Rolly (Goni), which made landfall as a super typhoon considered the world's strongest tropical cyclone so far in 2020, rapidly weakened on Sunday evening, November 1.
From typhoon status when it left the landmass of Luzon on Sunday evening, it is now just a tropical storm over the West Philippine Sea.
In its 11 pm bulletin on Sunday, the Philippine Atmospheric, Geophysical, and Astronomical Services Administration (PAGASA) said Rolly is already 150 kilometers northwest of Calapan City, Oriental Mindoro, or 90 kilometers west southwest of Sangley Point, Cavite.
The now-tropical storm slightly slowed down, moving northwest at 20 kilometers per hour (km/h) from the previous 25 km/h.
It currently has maximum sustained winds of 85 km/h and gustiness of up to 105 km/h. When Rolly first hit land as a super typhoon before dawn on Sunday, it had maximum sustained winds of 225 km/h and gustiness of up to 280 km/h. (READ: FAST FACTS: Tropical cyclones, rainfall advisories)
Rolly made landfall in Luzon 4 times on Sunday:
With Rolly weakening into a tropical storm, there are no more areas under Signal No. 3. Below are the places still under tropical cyclone wind signals as of 11 pm.
PAGASA added that strong breeze to near gale conditions due to the northeasterlies will be experienced in the following areas:
Overnight until Monday morning, November 2, light to moderate rain – possibly heavy at times – may be experienced in these regions:
There were no more storm surge warnings as of 11 pm.
But PAGASA warned that travel remains risky due to rough to very rough seas, with waves 2.5 to 5 meters high, in the following:
Moderate to rough seas, with waves 1.2 to 2.5 meters high, will also be experienced here:
PAGASA advised those using small vessels to take precautionary measures, while "inexperienced mariners should avoid navigating in these conditions."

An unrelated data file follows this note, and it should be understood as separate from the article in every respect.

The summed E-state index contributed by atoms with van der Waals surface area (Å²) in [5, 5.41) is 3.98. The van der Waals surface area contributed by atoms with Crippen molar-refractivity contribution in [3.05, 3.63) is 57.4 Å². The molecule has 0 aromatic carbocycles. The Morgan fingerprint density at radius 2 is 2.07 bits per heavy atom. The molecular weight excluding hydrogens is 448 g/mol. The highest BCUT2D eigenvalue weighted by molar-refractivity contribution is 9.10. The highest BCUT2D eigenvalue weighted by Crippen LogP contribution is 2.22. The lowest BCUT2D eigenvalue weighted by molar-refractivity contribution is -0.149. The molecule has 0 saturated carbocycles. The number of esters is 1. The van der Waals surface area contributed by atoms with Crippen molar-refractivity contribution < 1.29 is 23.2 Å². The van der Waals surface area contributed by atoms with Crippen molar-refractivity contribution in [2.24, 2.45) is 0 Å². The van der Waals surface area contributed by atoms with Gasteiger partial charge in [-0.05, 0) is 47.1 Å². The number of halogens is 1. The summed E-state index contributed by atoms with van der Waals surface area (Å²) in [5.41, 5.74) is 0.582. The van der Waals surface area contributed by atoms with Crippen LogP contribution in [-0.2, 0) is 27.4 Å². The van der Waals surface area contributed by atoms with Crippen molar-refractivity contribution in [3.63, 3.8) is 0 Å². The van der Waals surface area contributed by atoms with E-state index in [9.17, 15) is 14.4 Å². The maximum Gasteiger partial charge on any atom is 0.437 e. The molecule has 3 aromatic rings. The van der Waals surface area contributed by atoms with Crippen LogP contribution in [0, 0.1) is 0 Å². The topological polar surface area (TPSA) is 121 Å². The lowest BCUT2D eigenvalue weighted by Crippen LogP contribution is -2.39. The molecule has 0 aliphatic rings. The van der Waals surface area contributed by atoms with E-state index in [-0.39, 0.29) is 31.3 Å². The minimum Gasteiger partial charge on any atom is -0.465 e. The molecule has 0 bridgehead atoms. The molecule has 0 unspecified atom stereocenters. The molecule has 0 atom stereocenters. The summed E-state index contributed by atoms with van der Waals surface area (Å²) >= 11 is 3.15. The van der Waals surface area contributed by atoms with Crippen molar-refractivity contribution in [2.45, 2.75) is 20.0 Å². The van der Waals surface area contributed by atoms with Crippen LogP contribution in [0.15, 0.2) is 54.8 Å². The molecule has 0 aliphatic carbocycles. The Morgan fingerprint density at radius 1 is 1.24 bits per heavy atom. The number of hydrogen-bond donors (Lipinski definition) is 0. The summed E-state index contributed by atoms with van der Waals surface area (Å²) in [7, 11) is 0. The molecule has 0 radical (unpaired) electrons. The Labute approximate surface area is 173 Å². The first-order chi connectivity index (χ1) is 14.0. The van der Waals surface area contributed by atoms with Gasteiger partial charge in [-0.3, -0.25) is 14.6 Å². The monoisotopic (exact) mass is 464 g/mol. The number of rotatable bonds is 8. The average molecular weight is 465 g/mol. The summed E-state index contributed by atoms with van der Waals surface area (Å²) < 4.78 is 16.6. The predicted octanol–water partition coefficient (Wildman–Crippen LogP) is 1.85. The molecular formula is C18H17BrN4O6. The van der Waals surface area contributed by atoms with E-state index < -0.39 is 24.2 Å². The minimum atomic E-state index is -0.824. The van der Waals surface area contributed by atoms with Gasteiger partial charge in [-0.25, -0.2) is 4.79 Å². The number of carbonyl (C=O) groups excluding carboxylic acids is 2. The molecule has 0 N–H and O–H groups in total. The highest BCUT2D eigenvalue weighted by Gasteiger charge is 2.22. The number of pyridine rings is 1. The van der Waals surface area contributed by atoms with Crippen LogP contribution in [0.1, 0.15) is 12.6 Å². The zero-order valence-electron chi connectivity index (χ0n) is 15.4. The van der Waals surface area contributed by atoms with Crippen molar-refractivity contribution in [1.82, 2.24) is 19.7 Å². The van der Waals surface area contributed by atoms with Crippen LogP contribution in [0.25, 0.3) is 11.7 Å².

Rolly is expected to exit the Philippine Area of Responsibility (PAR) on Tuesday morning, November 3, likely staying a tropical storm.
Image from PAGASA
Meanwhile, Tropical Storm Siony (Atsani) is now 990 kilometers east of Northern Luzon, still moving west northwest over the Philippine Sea at 30 km/h.
PAGASA said in a separate 11 pm bulletin on Sunday that Siony is seen to maintain its direction until Monday evening, before it "slows down significantly and becomes almost stationary" on Monday evening until Tuesday evening.
Then Siony could shift west southwest or west toward extreme Northern Luzon.
"Due to the projected erratic movement of this system in the next 48 hours, there is high degree of uncertainty in the forecast track," PAGASA said.
Siony slightly weakened on Sunday evening. It now has maximum sustained winds of 65 km/h from the previous 75 km/h and gustiness of up to 80 km/h from the previous 90 km/h.
PAGASA said Siony is likely to remain a tropical storm within the next 36 to 48 hours. But it may intensify into a severe tropical storm when it becomes almost stationary on Tuesday.
For now, there are no tropical cyclone wind signals raised due to Siony and no rainfall warnings.
"Siony remains less likely to directly affect the weather and coastal water conditions in the country over the next 2 to 3 days. However, the public and disaster managers, especially those situated in Northern Luzon, are advised to continue monitoring for updates on this tropical cyclone," PAGASA said.
Image from PAGASA
Rolly is the Philippines' 18th tropical cyclone for 2020, while Siony is the 19th.
An average of 20 tropical cyclones form within or enter PAR each year. (READ: LIST: PAGASA's names for tropical cyclones in 2020)
These are PAGASA's latest estimates for the number of tropical cyclones inside PAR in the next 6 months: